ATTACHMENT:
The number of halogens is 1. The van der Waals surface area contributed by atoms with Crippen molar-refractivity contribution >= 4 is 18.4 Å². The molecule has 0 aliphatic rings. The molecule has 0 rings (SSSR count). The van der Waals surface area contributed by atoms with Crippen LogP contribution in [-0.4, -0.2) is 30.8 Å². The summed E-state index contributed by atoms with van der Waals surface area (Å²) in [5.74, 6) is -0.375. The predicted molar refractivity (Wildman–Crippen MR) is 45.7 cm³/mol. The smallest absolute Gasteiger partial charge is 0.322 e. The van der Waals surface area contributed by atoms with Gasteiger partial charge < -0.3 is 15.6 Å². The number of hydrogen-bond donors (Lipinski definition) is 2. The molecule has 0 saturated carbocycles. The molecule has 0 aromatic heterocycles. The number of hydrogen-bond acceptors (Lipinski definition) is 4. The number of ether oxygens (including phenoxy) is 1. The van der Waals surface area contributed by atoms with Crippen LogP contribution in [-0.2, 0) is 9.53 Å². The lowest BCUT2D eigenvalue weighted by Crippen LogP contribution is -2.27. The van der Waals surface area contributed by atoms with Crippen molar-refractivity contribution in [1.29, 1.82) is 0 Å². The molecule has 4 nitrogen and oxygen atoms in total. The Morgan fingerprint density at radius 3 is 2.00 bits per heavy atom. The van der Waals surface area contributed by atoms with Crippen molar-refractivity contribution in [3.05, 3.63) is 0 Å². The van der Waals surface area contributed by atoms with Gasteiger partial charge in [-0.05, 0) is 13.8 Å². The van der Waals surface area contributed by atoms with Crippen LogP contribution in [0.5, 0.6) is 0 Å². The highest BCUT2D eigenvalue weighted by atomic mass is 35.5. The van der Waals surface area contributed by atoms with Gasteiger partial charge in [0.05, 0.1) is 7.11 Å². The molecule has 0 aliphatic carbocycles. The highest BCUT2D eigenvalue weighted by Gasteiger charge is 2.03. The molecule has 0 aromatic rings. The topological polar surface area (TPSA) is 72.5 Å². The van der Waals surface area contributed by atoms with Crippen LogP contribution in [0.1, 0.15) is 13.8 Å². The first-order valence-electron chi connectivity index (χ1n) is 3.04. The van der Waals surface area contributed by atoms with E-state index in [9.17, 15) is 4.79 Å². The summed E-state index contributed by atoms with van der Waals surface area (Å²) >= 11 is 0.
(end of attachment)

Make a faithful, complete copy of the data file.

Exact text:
The number of halogens is 1. The van der Waals surface area contributed by atoms with Crippen molar-refractivity contribution >= 4 is 18.4 Å². The molecule has 0 aliphatic rings. The molecule has 0 rings (SSSR count). The van der Waals surface area contributed by atoms with Crippen LogP contribution in [-0.4, -0.2) is 30.8 Å². The summed E-state index contributed by atoms with van der Waals surface area (Å²) in [5.74, 6) is -0.375. The predicted molar refractivity (Wildman–Crippen MR) is 45.7 cm³/mol. The smallest absolute Gasteiger partial charge is 0.322 e. The van der Waals surface area contributed by atoms with Gasteiger partial charge < -0.3 is 15.6 Å². The number of hydrogen-bond donors (Lipinski definition) is 2. The molecule has 0 saturated carbocycles. The molecule has 0 aromatic heterocycles. The number of hydrogen-bond acceptors (Lipinski definition) is 4. The number of ether oxygens (including phenoxy) is 1. The van der Waals surface area contributed by atoms with Crippen LogP contribution in [-0.2, 0) is 9.53 Å². The lowest BCUT2D eigenvalue weighted by Crippen LogP contribution is -2.27. The van der Waals surface area contributed by atoms with Crippen molar-refractivity contribution in [1.29, 1.82) is 0 Å². The molecule has 4 nitrogen and oxygen atoms in total. The Morgan fingerprint density at radius 3 is 2.00 bits per heavy atom. The van der Waals surface area contributed by atoms with Crippen molar-refractivity contribution in [3.05, 3.63) is 0 Å². The van der Waals surface area contributed by atoms with Gasteiger partial charge in [-0.05, 0) is 13.8 Å². The van der Waals surface area contributed by atoms with Crippen LogP contribution in [0.5, 0.6) is 0 Å². The highest BCUT2D eigenvalue weighted by atomic mass is 35.5. The van der Waals surface area contributed by atoms with Gasteiger partial charge in [0.05, 0.1) is 7.11 Å². The molecule has 0 aliphatic carbocycles. The highest BCUT2D eigenvalue weighted by Gasteiger charge is 2.03. The molecule has 0 aromatic rings. The topological polar surface area (TPSA) is 72.5 Å². The van der Waals surface area contributed by atoms with Crippen LogP contribution in [0.1, 0.15) is 13.8 Å². The first-order valence-electron chi connectivity index (χ1n) is 3.04. The van der Waals surface area contributed by atoms with E-state index in [9.17, 15) is 4.79 Å². The summed E-state index contributed by atoms with van der Waals surface area (Å²) >= 11 is 0.